County hopes to bring back COVID-19 testing siteJune 24, 2020
By CANDY NEAL
Local officials are working to get a site in Dubois County again for anyone who wants to be tested for COVID-19.
County and Jasper officials have both agreed on a lease for the Ruxer Golf Course building and parking to become that site.
Health officials strongly believe that OptumServe will open a testing site there, but they do not yet have that guarantee.
“I have not gotten a guarantee yet,” Shawn Werner of the Dubois County Health Department told the Dubois County Commissioners Tuesday, “but the state is going to do everything they can to get them back here.”
The state hired OptumServe to do testing across the state, including setting up testing sites. The company was at the National Guard Armory in Jasper for just over a month, and anyone who wanted a test for COVID-19 could get one there. That included asymptomatic people, which are people who are not showing symptoms, and those who simply wanted to know. But the facility closed June 9 to become a mobile testing unit to go around to long-term care facilities, Werner said.
Memorial Hospital and Health Care Center has a testing site, but it is only for symptomatic people. So anyone else who wants a test has to go a distance, such as Gibson County or even Indianapolis, Werner said as examples.
When the armory’s OptumServe site closed, Memorial saw a large increase in the number of people coming for testing, Werner said. So the hospital asked if there was a way to get OptumServe to have a testing site in the county again. The company is not interested in going back to the armory in the summer because it is not air conditioned, Werner said.
So Werner called around and learned that the Ruxer Golf Course had been closed. He reached out to the city about using the former golf course’s building and parking lot, and the city was receptive. The Jasper Board of Public Works and Safety approved the lease contract Tuesday.
“We are really working hard to get this here to help you alleviate the stress on Memorial Hospital, but at this point we haven’t gotten the guarantees,” Emergency Management Director Tammy Humbert said. “But at least, when he does get that, we’ll be ready to go right away.”
The commissioners also approved the lease agreement Tuesday. In the agreement, the county will cover the cost for utilities and maintenance, Werner said; the city is not charging rent. OptumServe would be responsible with taking care of the facility. When the time comes for the facility to close, the county will be responsible for making sure the facility is back in the same condition it was in before OptumServe came in.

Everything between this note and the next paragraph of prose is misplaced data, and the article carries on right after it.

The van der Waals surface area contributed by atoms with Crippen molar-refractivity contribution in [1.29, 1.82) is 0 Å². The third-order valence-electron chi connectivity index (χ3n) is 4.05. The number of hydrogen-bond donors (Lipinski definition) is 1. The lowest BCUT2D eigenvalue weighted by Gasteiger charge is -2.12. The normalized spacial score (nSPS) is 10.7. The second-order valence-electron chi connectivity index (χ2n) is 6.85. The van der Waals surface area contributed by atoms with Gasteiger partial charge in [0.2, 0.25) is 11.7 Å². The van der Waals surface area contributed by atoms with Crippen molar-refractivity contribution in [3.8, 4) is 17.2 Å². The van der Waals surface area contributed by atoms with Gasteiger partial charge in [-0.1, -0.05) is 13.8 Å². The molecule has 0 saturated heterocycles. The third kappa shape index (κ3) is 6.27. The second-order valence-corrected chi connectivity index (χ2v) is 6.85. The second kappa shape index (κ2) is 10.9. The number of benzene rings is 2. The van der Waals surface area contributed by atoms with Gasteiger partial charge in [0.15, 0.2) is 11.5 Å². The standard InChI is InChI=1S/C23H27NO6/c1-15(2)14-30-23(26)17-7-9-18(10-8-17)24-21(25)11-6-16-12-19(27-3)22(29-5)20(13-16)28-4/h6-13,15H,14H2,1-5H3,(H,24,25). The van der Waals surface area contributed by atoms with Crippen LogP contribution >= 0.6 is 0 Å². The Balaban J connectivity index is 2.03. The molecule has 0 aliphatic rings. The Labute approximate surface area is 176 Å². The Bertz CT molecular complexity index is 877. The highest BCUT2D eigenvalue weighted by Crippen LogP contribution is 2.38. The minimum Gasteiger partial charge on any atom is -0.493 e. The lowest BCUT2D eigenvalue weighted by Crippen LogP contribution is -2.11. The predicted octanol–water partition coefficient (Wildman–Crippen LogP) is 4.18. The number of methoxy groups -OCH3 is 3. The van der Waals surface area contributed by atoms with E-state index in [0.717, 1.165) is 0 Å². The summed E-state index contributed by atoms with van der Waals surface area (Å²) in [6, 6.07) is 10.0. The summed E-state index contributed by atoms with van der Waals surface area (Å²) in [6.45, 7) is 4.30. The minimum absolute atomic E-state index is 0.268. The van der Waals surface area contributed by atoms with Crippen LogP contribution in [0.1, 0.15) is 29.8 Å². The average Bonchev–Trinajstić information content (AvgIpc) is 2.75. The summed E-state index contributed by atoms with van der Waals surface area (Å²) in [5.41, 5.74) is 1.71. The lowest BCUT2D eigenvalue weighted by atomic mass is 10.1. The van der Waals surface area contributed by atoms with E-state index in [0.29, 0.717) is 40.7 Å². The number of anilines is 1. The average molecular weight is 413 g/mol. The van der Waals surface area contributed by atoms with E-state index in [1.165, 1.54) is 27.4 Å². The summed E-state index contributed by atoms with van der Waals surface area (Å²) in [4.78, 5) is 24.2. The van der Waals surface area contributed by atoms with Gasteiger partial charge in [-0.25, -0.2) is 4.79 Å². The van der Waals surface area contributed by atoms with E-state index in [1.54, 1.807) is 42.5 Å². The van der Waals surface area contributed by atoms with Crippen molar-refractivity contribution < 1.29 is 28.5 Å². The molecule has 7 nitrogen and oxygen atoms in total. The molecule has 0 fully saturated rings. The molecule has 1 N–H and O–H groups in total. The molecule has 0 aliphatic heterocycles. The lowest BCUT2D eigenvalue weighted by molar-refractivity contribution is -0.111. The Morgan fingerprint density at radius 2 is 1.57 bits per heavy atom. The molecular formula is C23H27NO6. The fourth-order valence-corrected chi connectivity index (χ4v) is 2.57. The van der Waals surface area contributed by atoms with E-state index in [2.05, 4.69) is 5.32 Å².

“We’re trying. We want to be a good partner with the hospital,” Commissioner Chad Blessinger said. “But there is still a chance that this fails and they don’t come back.”
State officials realize there needs to be a testing site in Dubois County, Werner said.
“We don’t just service Dubois County; we service probably seven or eight counties around us, because they don’t have the facilities that we have here,” he said. “If you look at the map of testing facilities, there’s a void in this area. So they recognize that now after we pointed it out to them numerous times.
“I think the state realizes that they need to get something opened up here,” Werner added. “And we’re just waiting on Optum to do the walkthrough to make sure that the facility is going to work.”
Werner checked OptumServe’s qualifications for a facility, and he said the site meets the qualifications.
Humbert and Werner feel confident that OptumServe will place a testing site back in the county. The just don’t have the guarantee yet. “This is just a matter of the state giving Optum the approval to come back into the county with a stationary site,” Werner said.
The state is contacting OptumServe representatives to arrange a walkthrough of the site. Werner hopes that walkthrough will be done in the next day or two.
The commissioners also:
• Approved creating a full-time pretrial services position for the county community corrections department. The position is being paid for with a grant from the Indiana Department of Court Services. The grant provides funding to cover the salary and benefits for the position, training and travel expenses. The state agency has also provided $25,000 for defense counsel to be present at a person’s initial hearing. The funding must be renewed each year. But since the state has been heavily encouraging pretrial services, Corrections Director Megan Durlauf expects funding to be provided each year; if it’s not, she will look for other ways to cover the position. County funding does not cover any corrections positions, she said.
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